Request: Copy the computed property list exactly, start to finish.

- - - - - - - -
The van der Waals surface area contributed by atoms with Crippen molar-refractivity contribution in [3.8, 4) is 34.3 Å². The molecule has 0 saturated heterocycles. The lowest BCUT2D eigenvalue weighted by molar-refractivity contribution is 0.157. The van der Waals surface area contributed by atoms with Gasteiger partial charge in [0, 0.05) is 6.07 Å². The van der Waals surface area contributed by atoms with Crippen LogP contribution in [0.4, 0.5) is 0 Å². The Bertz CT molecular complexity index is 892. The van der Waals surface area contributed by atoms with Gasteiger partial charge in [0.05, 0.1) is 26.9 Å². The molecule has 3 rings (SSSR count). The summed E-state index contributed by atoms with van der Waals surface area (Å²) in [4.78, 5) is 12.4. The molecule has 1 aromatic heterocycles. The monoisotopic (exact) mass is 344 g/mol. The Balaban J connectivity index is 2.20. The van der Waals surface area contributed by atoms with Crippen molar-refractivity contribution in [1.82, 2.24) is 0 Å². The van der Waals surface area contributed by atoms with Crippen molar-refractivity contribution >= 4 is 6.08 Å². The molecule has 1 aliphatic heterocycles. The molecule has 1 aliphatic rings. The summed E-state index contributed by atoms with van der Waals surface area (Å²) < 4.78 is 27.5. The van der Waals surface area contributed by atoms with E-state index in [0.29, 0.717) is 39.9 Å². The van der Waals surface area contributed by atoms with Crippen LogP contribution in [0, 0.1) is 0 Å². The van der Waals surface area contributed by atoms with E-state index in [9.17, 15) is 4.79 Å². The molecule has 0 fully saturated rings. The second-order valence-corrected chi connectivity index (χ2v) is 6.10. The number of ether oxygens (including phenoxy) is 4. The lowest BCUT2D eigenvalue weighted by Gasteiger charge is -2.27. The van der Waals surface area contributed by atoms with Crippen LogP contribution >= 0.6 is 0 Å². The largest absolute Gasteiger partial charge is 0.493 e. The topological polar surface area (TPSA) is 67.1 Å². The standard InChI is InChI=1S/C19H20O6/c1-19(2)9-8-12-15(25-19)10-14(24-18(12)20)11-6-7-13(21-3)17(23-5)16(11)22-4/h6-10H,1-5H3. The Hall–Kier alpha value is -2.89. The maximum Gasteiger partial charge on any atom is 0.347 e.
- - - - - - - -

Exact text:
The van der Waals surface area contributed by atoms with Crippen molar-refractivity contribution in [3.8, 4) is 34.3 Å². The molecule has 0 saturated heterocycles. The lowest BCUT2D eigenvalue weighted by molar-refractivity contribution is 0.157. The van der Waals surface area contributed by atoms with Gasteiger partial charge in [0, 0.05) is 6.07 Å². The van der Waals surface area contributed by atoms with Crippen LogP contribution in [0.4, 0.5) is 0 Å². The Bertz CT molecular complexity index is 892. The van der Waals surface area contributed by atoms with Gasteiger partial charge in [0.05, 0.1) is 26.9 Å². The molecule has 3 rings (SSSR count). The summed E-state index contributed by atoms with van der Waals surface area (Å²) in [4.78, 5) is 12.4. The molecule has 1 aromatic heterocycles. The monoisotopic (exact) mass is 344 g/mol. The Balaban J connectivity index is 2.20. The van der Waals surface area contributed by atoms with Crippen molar-refractivity contribution in [1.82, 2.24) is 0 Å². The van der Waals surface area contributed by atoms with Crippen molar-refractivity contribution >= 4 is 6.08 Å². The molecule has 1 aliphatic heterocycles. The molecule has 1 aliphatic rings. The summed E-state index contributed by atoms with van der Waals surface area (Å²) < 4.78 is 27.5. The van der Waals surface area contributed by atoms with E-state index in [0.29, 0.717) is 39.9 Å². The van der Waals surface area contributed by atoms with Crippen LogP contribution in [0, 0.1) is 0 Å². The van der Waals surface area contributed by atoms with E-state index in [9.17, 15) is 4.79 Å². The molecule has 0 fully saturated rings. The second-order valence-corrected chi connectivity index (χ2v) is 6.10. The number of ether oxygens (including phenoxy) is 4. The lowest BCUT2D eigenvalue weighted by Gasteiger charge is -2.27. The van der Waals surface area contributed by atoms with Crippen LogP contribution >= 0.6 is 0 Å². The largest absolute Gasteiger partial charge is 0.493 e. The topological polar surface area (TPSA) is 67.1 Å². The standard InChI is InChI=1S/C19H20O6/c1-19(2)9-8-12-15(25-19)10-14(24-18(12)20)11-6-7-13(21-3)17(23-5)16(11)22-4/h6-10H,1-5H3. The Hall–Kier alpha value is -2.89. The maximum Gasteiger partial charge on any atom is 0.347 e.